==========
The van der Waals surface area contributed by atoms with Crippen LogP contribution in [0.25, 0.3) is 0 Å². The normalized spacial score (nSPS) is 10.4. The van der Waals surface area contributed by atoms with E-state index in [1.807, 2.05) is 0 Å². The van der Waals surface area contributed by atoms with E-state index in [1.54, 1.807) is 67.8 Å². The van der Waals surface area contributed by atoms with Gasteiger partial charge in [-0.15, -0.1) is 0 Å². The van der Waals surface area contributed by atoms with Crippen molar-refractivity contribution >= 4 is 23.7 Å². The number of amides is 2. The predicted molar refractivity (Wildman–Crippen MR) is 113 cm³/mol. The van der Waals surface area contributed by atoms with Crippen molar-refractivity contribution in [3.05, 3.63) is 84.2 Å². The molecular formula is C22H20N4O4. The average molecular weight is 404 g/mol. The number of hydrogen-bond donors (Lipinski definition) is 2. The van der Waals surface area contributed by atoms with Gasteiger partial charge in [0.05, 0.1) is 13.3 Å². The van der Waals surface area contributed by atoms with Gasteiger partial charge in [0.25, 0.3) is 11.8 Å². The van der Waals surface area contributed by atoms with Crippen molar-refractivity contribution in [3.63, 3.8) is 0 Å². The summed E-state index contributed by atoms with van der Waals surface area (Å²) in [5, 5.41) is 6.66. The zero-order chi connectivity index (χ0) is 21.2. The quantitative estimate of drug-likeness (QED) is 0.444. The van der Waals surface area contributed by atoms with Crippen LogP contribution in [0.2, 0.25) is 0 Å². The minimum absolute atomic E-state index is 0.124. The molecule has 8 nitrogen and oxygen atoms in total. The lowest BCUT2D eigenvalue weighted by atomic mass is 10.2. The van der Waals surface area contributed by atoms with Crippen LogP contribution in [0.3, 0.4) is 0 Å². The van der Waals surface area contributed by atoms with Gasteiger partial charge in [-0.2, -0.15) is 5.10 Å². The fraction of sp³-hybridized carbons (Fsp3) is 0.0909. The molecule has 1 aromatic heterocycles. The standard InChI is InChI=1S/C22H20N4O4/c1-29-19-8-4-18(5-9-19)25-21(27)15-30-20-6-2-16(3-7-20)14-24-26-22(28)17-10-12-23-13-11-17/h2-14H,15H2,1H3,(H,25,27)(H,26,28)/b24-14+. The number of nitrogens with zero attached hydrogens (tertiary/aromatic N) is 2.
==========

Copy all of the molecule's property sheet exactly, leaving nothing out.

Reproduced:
The van der Waals surface area contributed by atoms with Crippen LogP contribution in [0.25, 0.3) is 0 Å². The normalized spacial score (nSPS) is 10.4. The van der Waals surface area contributed by atoms with E-state index in [1.807, 2.05) is 0 Å². The van der Waals surface area contributed by atoms with E-state index in [1.54, 1.807) is 67.8 Å². The van der Waals surface area contributed by atoms with Gasteiger partial charge in [-0.15, -0.1) is 0 Å². The van der Waals surface area contributed by atoms with Crippen molar-refractivity contribution >= 4 is 23.7 Å². The number of amides is 2. The predicted molar refractivity (Wildman–Crippen MR) is 113 cm³/mol. The van der Waals surface area contributed by atoms with Crippen molar-refractivity contribution in [3.05, 3.63) is 84.2 Å². The molecular formula is C22H20N4O4. The average molecular weight is 404 g/mol. The number of hydrogen-bond donors (Lipinski definition) is 2. The van der Waals surface area contributed by atoms with Gasteiger partial charge in [0.05, 0.1) is 13.3 Å². The van der Waals surface area contributed by atoms with Gasteiger partial charge in [0.25, 0.3) is 11.8 Å². The van der Waals surface area contributed by atoms with Crippen molar-refractivity contribution in [3.63, 3.8) is 0 Å². The summed E-state index contributed by atoms with van der Waals surface area (Å²) in [5, 5.41) is 6.66. The zero-order chi connectivity index (χ0) is 21.2. The quantitative estimate of drug-likeness (QED) is 0.444. The van der Waals surface area contributed by atoms with Crippen LogP contribution in [0.2, 0.25) is 0 Å². The minimum absolute atomic E-state index is 0.124. The molecule has 8 nitrogen and oxygen atoms in total. The lowest BCUT2D eigenvalue weighted by atomic mass is 10.2. The van der Waals surface area contributed by atoms with Crippen LogP contribution in [0.3, 0.4) is 0 Å². The van der Waals surface area contributed by atoms with Gasteiger partial charge in [-0.2, -0.15) is 5.10 Å². The fraction of sp³-hybridized carbons (Fsp3) is 0.0909. The molecule has 1 aromatic heterocycles. The standard InChI is InChI=1S/C22H20N4O4/c1-29-19-8-4-18(5-9-19)25-21(27)15-30-20-6-2-16(3-7-20)14-24-26-22(28)17-10-12-23-13-11-17/h2-14H,15H2,1H3,(H,25,27)(H,26,28)/b24-14+. The number of nitrogens with zero attached hydrogens (tertiary/aromatic N) is 2.